What is Kubernetes Architecture?

What is Kubernetes Architecture?

Kubernetes is a container cluster management system designed to address the challenges of deploying, scaling and operating containers in production. Containers are isolated and portable processes that bundle application code, its dependencies, and the resources it requires. They can be deployed on a local virtual machine or a remote server, making them ideal for continuous integration testing and other deployment advantages. However, the adoption of containers has also brought about new challenges in monitoring and managing large clusters of containers. As more companies embrace this technology and adopt Kubernetes as their primary production framework, we’ve seen an explosion of Kubernetes architecture examples. This blog post will walk you through everything you need to know about designing your own Kubernetes architecture.

What is a Kubernetes Architecture? #

If you’re reading this article, we assume that you’re already familiar with what Kubernetes is and how it works. If you’re not, check out this article first. As you’ve likely gathered from our introduction, Kubernetes is a production-ready container orchestration system that allows companies to manage and deploy containers at scale. A Kubernetes architecture is the blueprint of your Kubernetes cluster. It includes all the components, technologies and configurations that make up your Kubernetes cluster, which is responsible for deploying, scaling, and operating containers in production.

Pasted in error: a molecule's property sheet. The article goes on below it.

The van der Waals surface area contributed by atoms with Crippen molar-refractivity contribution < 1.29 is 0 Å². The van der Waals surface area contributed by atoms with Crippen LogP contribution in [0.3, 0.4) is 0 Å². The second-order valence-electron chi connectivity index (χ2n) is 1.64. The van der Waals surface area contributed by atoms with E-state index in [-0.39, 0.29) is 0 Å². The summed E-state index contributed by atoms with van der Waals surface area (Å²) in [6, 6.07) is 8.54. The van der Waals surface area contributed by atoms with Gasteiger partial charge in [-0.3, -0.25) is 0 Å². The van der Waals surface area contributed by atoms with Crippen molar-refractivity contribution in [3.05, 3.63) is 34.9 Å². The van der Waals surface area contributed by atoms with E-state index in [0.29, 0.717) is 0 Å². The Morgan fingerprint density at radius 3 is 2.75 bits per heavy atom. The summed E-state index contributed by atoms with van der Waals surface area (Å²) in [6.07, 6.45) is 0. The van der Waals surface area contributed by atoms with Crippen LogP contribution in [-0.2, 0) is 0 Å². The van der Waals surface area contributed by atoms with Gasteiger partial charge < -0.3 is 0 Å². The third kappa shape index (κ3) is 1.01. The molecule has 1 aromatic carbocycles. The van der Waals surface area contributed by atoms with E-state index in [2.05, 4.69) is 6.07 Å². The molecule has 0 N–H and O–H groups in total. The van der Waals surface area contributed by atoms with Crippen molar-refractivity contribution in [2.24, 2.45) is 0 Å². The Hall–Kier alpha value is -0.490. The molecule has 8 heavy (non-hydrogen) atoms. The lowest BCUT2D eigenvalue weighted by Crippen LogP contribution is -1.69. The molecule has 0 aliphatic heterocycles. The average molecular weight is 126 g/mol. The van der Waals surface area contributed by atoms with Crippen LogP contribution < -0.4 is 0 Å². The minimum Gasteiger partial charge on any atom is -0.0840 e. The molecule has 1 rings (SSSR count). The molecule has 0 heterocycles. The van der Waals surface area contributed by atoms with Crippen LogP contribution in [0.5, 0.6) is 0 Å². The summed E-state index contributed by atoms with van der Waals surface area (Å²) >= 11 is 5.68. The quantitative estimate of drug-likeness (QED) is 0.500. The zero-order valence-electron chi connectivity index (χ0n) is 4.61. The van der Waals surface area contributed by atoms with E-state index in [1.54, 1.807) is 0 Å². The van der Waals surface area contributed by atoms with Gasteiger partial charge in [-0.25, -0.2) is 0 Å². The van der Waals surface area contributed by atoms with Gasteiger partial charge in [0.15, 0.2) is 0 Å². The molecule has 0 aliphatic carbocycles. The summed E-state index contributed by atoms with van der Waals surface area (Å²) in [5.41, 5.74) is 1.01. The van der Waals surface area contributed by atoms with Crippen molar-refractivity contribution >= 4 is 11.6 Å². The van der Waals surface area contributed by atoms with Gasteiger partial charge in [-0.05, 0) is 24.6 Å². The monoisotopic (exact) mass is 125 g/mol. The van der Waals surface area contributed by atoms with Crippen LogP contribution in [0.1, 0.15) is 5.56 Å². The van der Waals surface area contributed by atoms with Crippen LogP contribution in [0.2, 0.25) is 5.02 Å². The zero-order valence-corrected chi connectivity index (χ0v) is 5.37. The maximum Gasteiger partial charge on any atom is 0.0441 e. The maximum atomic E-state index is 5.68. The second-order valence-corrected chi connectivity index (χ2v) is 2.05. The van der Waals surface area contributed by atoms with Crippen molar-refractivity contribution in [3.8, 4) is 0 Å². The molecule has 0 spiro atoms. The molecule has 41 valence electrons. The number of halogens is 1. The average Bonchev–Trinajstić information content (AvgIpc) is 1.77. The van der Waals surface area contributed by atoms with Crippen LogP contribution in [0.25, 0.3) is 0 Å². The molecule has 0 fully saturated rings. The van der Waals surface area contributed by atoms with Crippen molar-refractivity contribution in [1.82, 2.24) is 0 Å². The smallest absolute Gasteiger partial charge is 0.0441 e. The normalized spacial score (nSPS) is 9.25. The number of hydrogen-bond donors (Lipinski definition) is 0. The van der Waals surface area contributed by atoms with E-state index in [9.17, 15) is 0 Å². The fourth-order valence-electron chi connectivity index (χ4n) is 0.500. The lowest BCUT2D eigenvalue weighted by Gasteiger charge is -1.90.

Identify use cases for Kubernetes #

Before you get started with Kubernetes, it’s important to take a step back and identify the use cases where Kubernetes is best suited. There are a number of use cases that call for the deployment of Kubernetes, including: –

Continuous Delivery – If you’re looking to accelerate the release of new features and functionality to your customers, and/or master the art of continuous deployment, Kubernetes can help. Containers enable complete software development life cycle (SDLC) automation by providing a standard unit of deployment. Container orchestration systems like Kubernetes make it easy to deploy containers across a cluster of servers, which is a necessary component for continuous delivery.

Infrastructure Automation – Kubernetes was built for this. The system can be used to deploy, scale and operate containers across different environments, including development, staging and production. Kubernetes automates most of the process, allowing you to focus on building and delivering new functionality to your customers.